A bucket seat is one of those mods that might seem like frivolous interior bling on the surface, but when you’ve spent some time on the racetrack, you’ll realize that in a factory seat, keeping your body in one place can be a challenge. That distracts you from the task of actually driving. Secondly, flopping around the car makes it difficult to feel how the car is behaving underneath you. Having solid communication between yourself and the chassis, suspension and tires is critical to making the right decisions on the racetrack.
The Scion FRS actually has a great arrangement from the factory. Its seats are heavily bolstered, and 2014+ cars came knee pads allowing you to comfortably brace against the door and center console. That said, massive grip is going to be our FRS’ party trick – we’re expecting peak lateral g-forces over 1.5G – and the factory seat just won’t cut it.
Choosing a seat
Choosing a seat is a very personal choice. Prices start around the $600 range, though you can find decent used examples for closer to $200. If you have the funds to buy something new, I’d recommend walking into your local speed shop and plopping your butt down into as many seats as you can. You’ll want something that’s both comfortable, but snug enough so that you won’t slide around.
That’s how I ended up going with the Recaro Profi SPG. It’s an FIA certified fiberglass-based (it’s very light) bucket seat designed for thin drivers. I have a 30” waist and it fits me like a glove. Being this picky resulted in a $1300 hole in my wallet. For me, that’s worth it for a seat that will both keep me snug under high-g cornering, and won’t hurt my back on a 12-hour road trip.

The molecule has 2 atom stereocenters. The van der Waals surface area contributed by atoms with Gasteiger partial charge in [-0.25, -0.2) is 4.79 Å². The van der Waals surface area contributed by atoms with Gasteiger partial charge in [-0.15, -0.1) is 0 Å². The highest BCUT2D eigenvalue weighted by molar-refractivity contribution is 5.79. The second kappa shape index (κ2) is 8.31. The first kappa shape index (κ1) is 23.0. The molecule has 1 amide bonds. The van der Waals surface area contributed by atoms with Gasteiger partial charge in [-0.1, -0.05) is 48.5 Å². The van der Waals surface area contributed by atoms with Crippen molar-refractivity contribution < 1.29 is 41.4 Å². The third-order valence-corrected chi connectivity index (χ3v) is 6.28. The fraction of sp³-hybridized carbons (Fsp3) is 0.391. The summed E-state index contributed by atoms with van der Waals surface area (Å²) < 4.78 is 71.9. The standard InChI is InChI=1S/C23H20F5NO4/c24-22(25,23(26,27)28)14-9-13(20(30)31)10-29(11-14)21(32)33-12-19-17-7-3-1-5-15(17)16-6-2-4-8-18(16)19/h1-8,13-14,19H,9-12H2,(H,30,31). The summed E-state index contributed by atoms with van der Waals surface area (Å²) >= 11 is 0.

You’ll then need to find a base, side mounts, and sliders. Sliders are technically optional – you can always bolt your side mounts straight to the base – the problem with that being that your seat will forever be stuck in the same spot. However, you’ll save a bunch of money and you’ll end up with a lower seat, effectively lowering your center of gravity. I picked up a used Sparco seat base (Recaro doesn’t make one) specific to the FRS for $100, along with new Recaro side mounts and sliders for $350.
My hypothesis was that buying genuine parts would result in a bolt-in installation. I was very, very wrong. I tried bolting the base together in my living room, and it ended up being literal inches too wide for the narrow Profi. This shouldn’t have been surprising. Given the number of different seats Recaro sells and the number of cars they support, the chances of having a seat install require zero custom work are basically zero.
For help, I visited XIIIMotorsports in Brampton; they’re an excellent shop that specializes in welding and fabrication, and they happen to have a knack for building very fast Toyotas.
Will at XIII started by wrapping the sides of the fresh seat in masking tape to prevent damage to the very-pretty fiberglass during test fitting. Measurements then were taken to determine exactly how much excess width the base had. From there, a plan was formed.